Jack White returns to the basics

When I first listened to the live stream of Jack White’s Blunderbuss on iTunes, it was like a breath of fresh air. As a classic and modern blues fan, Jack White is the best of both worlds, and he’s finally getting back to his roots. Between the sound of screeching guitar riffs and a slow rolling bluesy feel there is nothing not to like.

The Raconteurs and The Dead Weather were very good, yes, but they just left something to be desired. Jack White, who has always stressed the beauty on minimalism, got away from that. The Raconteurs opted for a more mainstream alternative feel, while The Dead Weather took a step into the more electronic, experimental realm. As I said, both side projects were good, but neither had the extra “umph” of The White Stripes. There were no songs like “Seven Nation Army” or “Fell in Love with a Girl” that could take control of your mind for weeks at a time. I love Blunderbuss because it’s Jack White’s attempt to get back on that track.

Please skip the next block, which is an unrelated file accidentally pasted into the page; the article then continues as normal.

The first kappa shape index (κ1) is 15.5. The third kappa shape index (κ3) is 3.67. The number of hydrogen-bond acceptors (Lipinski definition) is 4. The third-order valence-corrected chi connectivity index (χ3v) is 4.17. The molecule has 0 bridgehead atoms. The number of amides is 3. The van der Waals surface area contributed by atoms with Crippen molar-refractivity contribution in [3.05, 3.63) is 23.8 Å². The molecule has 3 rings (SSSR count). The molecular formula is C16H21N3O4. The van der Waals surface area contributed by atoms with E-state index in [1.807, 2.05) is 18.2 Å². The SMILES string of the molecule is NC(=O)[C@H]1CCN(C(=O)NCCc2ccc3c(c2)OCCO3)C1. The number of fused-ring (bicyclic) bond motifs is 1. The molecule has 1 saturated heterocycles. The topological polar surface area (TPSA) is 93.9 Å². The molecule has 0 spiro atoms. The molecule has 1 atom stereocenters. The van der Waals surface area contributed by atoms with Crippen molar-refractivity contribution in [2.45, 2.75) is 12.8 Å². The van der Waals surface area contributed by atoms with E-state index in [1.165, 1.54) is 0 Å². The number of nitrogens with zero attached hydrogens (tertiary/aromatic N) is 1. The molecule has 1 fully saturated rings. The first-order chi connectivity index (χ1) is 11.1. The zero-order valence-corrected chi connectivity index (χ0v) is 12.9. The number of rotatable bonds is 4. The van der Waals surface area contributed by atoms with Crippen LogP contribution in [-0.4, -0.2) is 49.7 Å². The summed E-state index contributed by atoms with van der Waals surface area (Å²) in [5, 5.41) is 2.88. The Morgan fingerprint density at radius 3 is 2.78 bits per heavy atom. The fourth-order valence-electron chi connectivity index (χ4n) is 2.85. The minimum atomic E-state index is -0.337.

The album starts off strong with a few songs that will leave you trying to catch your breath. “Missing Pieces” is the perfect re-acclimation to the old Jack White, and “Sixteen Saltines” is easily the most kick-ass song on the album with hard power chords, riffs and so much reverb you’ll still be hearing it when you wake up tomorrow morning. (Not to mention the completely nuts music video you can watch at the bottom of this review.)

The second half of the album is a lot slower. Songs like “Trash Tongue Talker” show that White’s mastery of classic Blues is better than ever, with a bluesy sound a lot more faithful to the classic sound than anything he made in his White Stripes days. “Hip (Eponymous) Poor Boy” and many of the later songs sound a lot like Wilco’s Sky Blue Sky days, but with a little Jack White southern twist on them.

I’m, overall very happy with Jack White’s first plunge into a solo career. Besides some minor quirks and some things that I personally would have liked to see more of (nowhere near enough killer guitar solos), the album is solid. As I’ve stated, it’s a step back towards the bluesy, simple, yet killer White Stripes sound. The White Stripes, however, could only go as far as Meg White would. This is all Jack, and it’s going somewhere. Blunderbuss just became White’s first album EVER to reach #1 in the U.S. Clearly he’s doing something right. We can all only hope for many more solo albums from Jack White, and knowing Jack White, it will only get better.

Rating: W — P — G 1/2

Key Tracks: “Sixteen Saltines”, “Love Interruption”, “Trash Tongue Talker”, and “I’m Shakin”

RIYL: Wilco, Fitz & the Tantrums, and The Black Keys

Check out : “Sixteen Saltines

Leave a Reply